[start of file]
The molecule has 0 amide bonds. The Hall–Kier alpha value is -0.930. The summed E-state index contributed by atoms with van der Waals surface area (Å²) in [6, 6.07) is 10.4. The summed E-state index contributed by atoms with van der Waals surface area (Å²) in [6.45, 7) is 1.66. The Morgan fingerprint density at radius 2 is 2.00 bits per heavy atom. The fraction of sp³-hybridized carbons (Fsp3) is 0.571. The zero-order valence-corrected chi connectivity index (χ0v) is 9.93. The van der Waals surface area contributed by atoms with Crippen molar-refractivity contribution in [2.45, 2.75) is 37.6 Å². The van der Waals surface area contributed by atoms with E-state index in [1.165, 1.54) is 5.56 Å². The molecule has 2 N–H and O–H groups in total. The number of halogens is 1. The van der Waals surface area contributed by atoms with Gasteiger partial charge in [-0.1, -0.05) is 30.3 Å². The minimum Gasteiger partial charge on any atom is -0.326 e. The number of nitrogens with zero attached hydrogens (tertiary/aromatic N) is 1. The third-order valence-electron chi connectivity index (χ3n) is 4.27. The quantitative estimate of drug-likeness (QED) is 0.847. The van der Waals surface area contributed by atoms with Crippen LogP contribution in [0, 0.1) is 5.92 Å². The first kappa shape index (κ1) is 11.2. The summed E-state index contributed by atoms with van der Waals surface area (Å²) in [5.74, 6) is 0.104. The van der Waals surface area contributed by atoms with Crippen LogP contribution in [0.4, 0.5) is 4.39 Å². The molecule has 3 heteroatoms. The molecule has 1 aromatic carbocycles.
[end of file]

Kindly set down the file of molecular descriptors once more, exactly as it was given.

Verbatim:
The molecule has 0 amide bonds. The Hall–Kier alpha value is -0.930. The summed E-state index contributed by atoms with van der Waals surface area (Å²) in [6, 6.07) is 10.4. The summed E-state index contributed by atoms with van der Waals surface area (Å²) in [6.45, 7) is 1.66. The Morgan fingerprint density at radius 2 is 2.00 bits per heavy atom. The fraction of sp³-hybridized carbons (Fsp3) is 0.571. The zero-order valence-corrected chi connectivity index (χ0v) is 9.93. The van der Waals surface area contributed by atoms with Crippen molar-refractivity contribution in [2.45, 2.75) is 37.6 Å². The van der Waals surface area contributed by atoms with E-state index in [1.165, 1.54) is 5.56 Å². The molecule has 2 N–H and O–H groups in total. The number of halogens is 1. The van der Waals surface area contributed by atoms with Gasteiger partial charge in [-0.1, -0.05) is 30.3 Å². The minimum Gasteiger partial charge on any atom is -0.326 e. The number of nitrogens with zero attached hydrogens (tertiary/aromatic N) is 1. The third-order valence-electron chi connectivity index (χ3n) is 4.27. The quantitative estimate of drug-likeness (QED) is 0.847. The van der Waals surface area contributed by atoms with Crippen LogP contribution in [0, 0.1) is 5.92 Å². The first kappa shape index (κ1) is 11.2. The summed E-state index contributed by atoms with van der Waals surface area (Å²) in [5.74, 6) is 0.104. The van der Waals surface area contributed by atoms with Crippen LogP contribution in [0.4, 0.5) is 4.39 Å². The molecule has 3 heteroatoms. The molecule has 1 aromatic carbocycles.